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Blog: Managing Lifestyles

At the start of a New Year,  maybe after overindulging during Christmas, how many of us are making an effort to take more exercise or improve our dietary habits? Very often it is the combination of eating more than we should, while doing physically very little physically that contributes to each of us gaining a few excess pounds.

Maybe you did not succumb, but I am sure there are lots of patients who will have done and will come in to their GP surgery asking for advice. Small changes are required such as reducing how many potatoes eaten at a main meal or cutting out a sugary or alcoholic drink each day.

Alternatively, perhaps suggesting walking upstairs if only living a few floors up, on the way to work getting off the bus or train a stop earlier to get a little more exercise or obtaining a pedometer, which can be a great incentive for increasing physical activity.

If these small changes are maintained, then individuals should see improvements to both weight and wellbeing - and better blood glucose control.

How many of you have been aware of the update to the NICE Guidelines on Obesity (CG189)?  Now there is now a section which states that surgery may be the best way forward for those who have had Type 2 Diabetes under 10 years, whose BMI is 35 or greater in White Caucasians and much lower in those of South Asian Origins. This is particularly for cases where lifestyle interventions have been tried and may have failed.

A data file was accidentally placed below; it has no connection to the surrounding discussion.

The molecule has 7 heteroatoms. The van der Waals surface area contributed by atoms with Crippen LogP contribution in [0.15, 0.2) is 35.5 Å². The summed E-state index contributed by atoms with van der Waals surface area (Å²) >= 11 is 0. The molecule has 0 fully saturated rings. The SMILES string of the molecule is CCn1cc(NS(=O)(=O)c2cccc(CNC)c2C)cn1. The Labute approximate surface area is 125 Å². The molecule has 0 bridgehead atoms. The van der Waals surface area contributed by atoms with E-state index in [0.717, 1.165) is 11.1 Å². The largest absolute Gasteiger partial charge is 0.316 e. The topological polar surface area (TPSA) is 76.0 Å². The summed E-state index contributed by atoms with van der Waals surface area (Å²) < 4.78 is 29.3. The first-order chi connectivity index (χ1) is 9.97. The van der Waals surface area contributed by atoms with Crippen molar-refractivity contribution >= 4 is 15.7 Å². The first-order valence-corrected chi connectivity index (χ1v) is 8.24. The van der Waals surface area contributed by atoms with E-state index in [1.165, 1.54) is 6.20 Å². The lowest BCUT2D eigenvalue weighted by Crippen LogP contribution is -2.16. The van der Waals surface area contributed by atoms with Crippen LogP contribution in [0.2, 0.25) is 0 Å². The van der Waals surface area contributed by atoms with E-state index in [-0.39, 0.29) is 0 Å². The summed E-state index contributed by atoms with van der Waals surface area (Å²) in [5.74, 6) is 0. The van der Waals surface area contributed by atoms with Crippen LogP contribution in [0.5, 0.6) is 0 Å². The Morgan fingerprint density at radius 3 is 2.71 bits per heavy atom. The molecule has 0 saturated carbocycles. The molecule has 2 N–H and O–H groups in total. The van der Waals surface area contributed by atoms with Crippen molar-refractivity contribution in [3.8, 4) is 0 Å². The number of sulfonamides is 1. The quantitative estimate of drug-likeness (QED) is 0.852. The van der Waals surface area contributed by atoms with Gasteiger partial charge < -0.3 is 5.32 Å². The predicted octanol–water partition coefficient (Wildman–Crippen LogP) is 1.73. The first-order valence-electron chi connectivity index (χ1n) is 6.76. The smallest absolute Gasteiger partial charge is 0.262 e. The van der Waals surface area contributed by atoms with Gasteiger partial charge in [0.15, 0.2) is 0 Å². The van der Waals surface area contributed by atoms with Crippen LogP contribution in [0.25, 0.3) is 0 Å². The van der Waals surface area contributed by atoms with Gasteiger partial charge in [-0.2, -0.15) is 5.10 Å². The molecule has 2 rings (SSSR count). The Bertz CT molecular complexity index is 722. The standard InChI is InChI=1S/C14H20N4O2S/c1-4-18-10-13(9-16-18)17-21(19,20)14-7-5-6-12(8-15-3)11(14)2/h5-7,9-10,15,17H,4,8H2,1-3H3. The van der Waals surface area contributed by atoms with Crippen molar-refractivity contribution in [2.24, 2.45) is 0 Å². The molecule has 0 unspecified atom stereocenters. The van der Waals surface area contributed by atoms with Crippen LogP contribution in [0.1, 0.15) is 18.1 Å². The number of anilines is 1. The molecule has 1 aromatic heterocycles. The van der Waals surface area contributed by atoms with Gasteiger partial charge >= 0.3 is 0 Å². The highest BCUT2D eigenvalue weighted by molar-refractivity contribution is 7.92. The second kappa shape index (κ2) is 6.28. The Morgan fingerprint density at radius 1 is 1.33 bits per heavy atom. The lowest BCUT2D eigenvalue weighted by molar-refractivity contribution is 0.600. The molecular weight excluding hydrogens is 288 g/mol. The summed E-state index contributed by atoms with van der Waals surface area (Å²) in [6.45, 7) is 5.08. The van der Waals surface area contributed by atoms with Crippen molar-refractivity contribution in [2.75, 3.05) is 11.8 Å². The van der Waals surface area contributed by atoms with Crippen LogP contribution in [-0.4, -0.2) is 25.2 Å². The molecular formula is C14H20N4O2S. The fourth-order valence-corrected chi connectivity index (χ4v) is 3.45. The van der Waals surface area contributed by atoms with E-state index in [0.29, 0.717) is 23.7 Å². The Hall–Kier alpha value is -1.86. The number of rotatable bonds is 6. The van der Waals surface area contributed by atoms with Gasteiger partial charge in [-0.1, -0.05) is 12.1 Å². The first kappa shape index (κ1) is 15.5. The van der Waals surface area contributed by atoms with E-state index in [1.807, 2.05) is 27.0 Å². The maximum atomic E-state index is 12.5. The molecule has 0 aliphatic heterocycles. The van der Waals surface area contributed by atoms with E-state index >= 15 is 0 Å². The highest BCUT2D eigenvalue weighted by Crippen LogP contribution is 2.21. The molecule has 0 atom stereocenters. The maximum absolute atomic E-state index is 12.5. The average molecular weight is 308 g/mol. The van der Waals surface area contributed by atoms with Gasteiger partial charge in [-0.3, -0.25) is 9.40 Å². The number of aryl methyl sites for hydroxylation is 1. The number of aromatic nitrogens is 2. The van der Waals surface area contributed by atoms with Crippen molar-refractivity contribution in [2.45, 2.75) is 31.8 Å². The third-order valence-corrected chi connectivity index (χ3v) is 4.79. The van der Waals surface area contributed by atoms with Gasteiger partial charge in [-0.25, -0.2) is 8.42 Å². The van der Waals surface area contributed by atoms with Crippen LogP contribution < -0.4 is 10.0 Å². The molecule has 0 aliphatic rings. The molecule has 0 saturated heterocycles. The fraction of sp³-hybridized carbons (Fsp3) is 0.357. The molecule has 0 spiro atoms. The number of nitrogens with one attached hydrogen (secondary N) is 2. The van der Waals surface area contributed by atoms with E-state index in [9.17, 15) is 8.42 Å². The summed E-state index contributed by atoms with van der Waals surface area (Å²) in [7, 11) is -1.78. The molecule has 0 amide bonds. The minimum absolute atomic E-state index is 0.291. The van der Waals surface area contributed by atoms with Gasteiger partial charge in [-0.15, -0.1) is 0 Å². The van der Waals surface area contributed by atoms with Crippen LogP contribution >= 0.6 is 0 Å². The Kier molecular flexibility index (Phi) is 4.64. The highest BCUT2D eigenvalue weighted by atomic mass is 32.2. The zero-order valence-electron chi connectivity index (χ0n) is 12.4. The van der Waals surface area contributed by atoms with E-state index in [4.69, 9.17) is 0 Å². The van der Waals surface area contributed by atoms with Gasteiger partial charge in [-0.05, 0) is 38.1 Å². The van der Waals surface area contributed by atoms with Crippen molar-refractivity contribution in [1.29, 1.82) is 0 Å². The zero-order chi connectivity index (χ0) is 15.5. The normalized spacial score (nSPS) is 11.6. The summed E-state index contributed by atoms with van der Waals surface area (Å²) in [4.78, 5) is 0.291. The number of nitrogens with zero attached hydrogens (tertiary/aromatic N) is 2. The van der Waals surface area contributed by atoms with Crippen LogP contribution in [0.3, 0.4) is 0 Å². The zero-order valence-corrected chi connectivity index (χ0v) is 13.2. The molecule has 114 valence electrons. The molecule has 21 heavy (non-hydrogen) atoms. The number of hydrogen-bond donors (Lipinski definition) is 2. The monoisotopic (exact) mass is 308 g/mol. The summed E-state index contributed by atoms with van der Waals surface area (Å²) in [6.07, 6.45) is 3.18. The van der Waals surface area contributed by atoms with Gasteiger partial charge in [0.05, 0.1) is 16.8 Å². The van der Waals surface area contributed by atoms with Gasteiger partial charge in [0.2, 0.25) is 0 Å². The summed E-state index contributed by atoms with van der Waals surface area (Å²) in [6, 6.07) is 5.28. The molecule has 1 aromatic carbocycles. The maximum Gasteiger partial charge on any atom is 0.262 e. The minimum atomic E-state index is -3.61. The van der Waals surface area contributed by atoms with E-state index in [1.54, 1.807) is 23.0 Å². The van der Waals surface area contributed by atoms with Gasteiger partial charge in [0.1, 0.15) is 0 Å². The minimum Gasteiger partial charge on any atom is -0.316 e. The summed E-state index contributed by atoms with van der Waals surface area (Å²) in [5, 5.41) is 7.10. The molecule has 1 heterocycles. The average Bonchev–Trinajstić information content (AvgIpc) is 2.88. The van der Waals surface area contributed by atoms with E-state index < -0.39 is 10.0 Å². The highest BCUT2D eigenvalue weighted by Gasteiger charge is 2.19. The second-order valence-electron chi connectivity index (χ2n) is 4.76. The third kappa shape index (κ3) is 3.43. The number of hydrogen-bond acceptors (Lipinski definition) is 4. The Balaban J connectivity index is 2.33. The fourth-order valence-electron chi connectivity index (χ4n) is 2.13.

There are so many people with Type 2 Diabetes who have weight concerns and need help. I recently attended the National Obesity Annual Conference, where the whole picture surrounding obesity was given, not least the psychological aspect. We need to engage with patients and enable them to receive the support and help to change their eating patterns and improve lifestyles.

You can take look at NICE at to find out what is current in order to give patients the recommended advice and keep yourself up date. NICE provides guidance to help with  practice, not to dictate so sometimes we may have to use our own clinical experience and understanding when patients do not fit the guidelines.

Then what about foot care? When patients attend for their annual review, what do we tell them while doing their foot check? Do we explain to them the risks associated with poor circulation or deteriorating sensation in their legs and feet? Have we kept up to date with the training we need in order to do these checks? Do patients have access to a good Multidisciplinary Foot team, which can help provide the more specialist care and attention some patients may need?

So many, (80% of patients, in fact) who have amputations, actually could have been prevented through better monitoring and advice and care.

Sadly QOF has in the past tempted some in General Practice to use the exercise for ticking boxes, not to improve patient services. Let's make sure that whenever we come into contact with patients, we give them the best possible care, and ensure they get the appropriate and timely referrals when necessary.